America's Team fired its coach. America's laughingstock did, too. And Jacksonville got rid of the only coach it has ever had.
The Dallas Cowboys fired Dave Campo after three straight 5-11 seasons; Cincinnati fired Dick LeBeau after finishing with a 2-14 record -- awful even by the Bengals' low standards; and the Jaguars fired Tom Coughlin after a 6-10 mark, their third straight losing season.
Campo's dismissal was widely expected after owner Jerry Jones spent 11 hours in two separate meetings with Bill Parcells over the last 10 days. The Dallas Morning News reported on its Web site that Parcells and the Cowboys had agreed to a four-year deal at $4.5 million a year. But ESPN, the network for which Parcells works as an NFL analyst, reported that there was no deal.
The Bengals' coaching change probably won't bring a sudden turnaround for the NFL's worst franchise. The team hasn't had a winning record since going 9-7 in 1990 and winning the AFC Central title. LeBeau went 12-33 in three seasons, but team president Mike Brown said he wouldn't change the front-office structure.
Coughlin had served as coach and general manager during all eight years of the Jaguars' existence. He went 72-64 and twice took Jacksonville to the AFC championship game, but the Jags went 19-29 the past three years.
The firing with the most ramifications is Campo's, largely because the Cowboys are a high-profile team and because of Jones' approach to Parcells, who won two Super Bowls with the Giants and took the Patriots to a third.
That is somewhat complicated by the Tampa Bay Buccaneers' demand for compensation if Dallas hires Parcells. The Bucs contend that Parcells signed a contract with them last year before backing out at the last minute. The NFL said it is studying the merits of that claim.
''This change is more about a change in philosophy, not about what Dave didn't do,'' Jones said of Campo.
That philosophical change presumably would take Jones out of the coaching equation and off the sideline, where he often watches during games. Jones also has served as his own general manager and has made most of the personnel decisions.
Parcells doesn't seem to likely to tolerate that.
In Cincinnati, meanwhile, the philosophy is staying the same. Brown was asked whether he intended to bring in a GM to run the team.
''I've considered many things,'' he replied. ''Do I intend to do that? No, I do not.''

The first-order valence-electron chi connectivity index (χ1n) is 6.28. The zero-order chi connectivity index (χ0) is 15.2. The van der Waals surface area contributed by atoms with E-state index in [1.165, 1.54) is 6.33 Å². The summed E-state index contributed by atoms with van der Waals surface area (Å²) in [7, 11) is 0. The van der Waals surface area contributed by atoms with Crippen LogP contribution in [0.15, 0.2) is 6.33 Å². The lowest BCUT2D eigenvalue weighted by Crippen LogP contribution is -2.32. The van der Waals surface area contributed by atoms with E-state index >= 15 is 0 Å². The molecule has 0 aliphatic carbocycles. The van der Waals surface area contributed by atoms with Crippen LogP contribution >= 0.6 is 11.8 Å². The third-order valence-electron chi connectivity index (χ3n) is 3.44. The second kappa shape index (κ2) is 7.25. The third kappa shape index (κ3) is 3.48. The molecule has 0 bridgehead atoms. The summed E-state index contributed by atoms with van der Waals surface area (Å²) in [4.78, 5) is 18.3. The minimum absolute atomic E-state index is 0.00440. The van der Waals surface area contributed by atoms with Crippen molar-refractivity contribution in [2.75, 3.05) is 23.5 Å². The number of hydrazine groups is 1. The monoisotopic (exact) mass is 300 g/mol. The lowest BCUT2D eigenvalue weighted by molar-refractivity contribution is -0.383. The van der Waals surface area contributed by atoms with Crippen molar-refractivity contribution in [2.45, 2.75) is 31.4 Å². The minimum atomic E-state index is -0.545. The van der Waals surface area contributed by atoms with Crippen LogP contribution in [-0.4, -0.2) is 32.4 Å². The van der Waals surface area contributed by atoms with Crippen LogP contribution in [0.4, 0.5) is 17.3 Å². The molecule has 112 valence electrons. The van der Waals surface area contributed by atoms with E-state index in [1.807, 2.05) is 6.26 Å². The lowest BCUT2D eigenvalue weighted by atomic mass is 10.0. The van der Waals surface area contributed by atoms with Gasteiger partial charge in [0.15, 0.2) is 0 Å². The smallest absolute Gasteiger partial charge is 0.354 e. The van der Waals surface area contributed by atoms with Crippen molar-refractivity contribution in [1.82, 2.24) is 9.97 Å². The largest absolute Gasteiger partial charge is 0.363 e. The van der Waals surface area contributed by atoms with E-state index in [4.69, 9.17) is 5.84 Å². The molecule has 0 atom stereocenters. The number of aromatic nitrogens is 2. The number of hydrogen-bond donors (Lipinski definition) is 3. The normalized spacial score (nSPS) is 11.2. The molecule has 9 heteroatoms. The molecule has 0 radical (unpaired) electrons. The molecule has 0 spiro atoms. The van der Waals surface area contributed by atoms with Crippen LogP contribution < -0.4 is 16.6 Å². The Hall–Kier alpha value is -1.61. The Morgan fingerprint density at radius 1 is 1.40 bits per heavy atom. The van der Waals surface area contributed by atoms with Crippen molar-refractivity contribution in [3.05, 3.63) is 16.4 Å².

Brown's stand probably will cause a number of potential head coaches to turn down the job. Brown has kept many of the same assistants in place since Sam Wyche left, meaning the hiring options are limited for any new coach.
''There's a point in this business where you have to say, 'We need innovative new ideas, new fresh approaches, and we have to move in a different direction,''' Jaguars owner Wayne Weaver said. ''And that's what this is all about.''
What it's also all about is attendance.
Ticket sales have declined precipitously in Jacksonville, after the early success turned to mediocrity and then losing. Last winter, Coughlin was enlisted to take part in a sales campaign, but his dour personality wasn't suited to that.
It also alienated some of his players.
''After listening to the same thing over and over, you can have a tendency to shut it out,'' cornerback Jason Craft said Monday.
There are probably more changes to come around the league.
Seattle coach Mike Holmgren was meeting with team officials and may be forced to let go of his dual duties as general manager and coach. He also might have to fire some defensive assistants.
But team president Matt Millen and coach Marty Mornhinweg apparently remained safe for the time being in Detroit, which is 5-27 in the past two seasons. Owner William Clay Ford was vacationing in Florida, and the Lions said they were closing down for the next two weeks.
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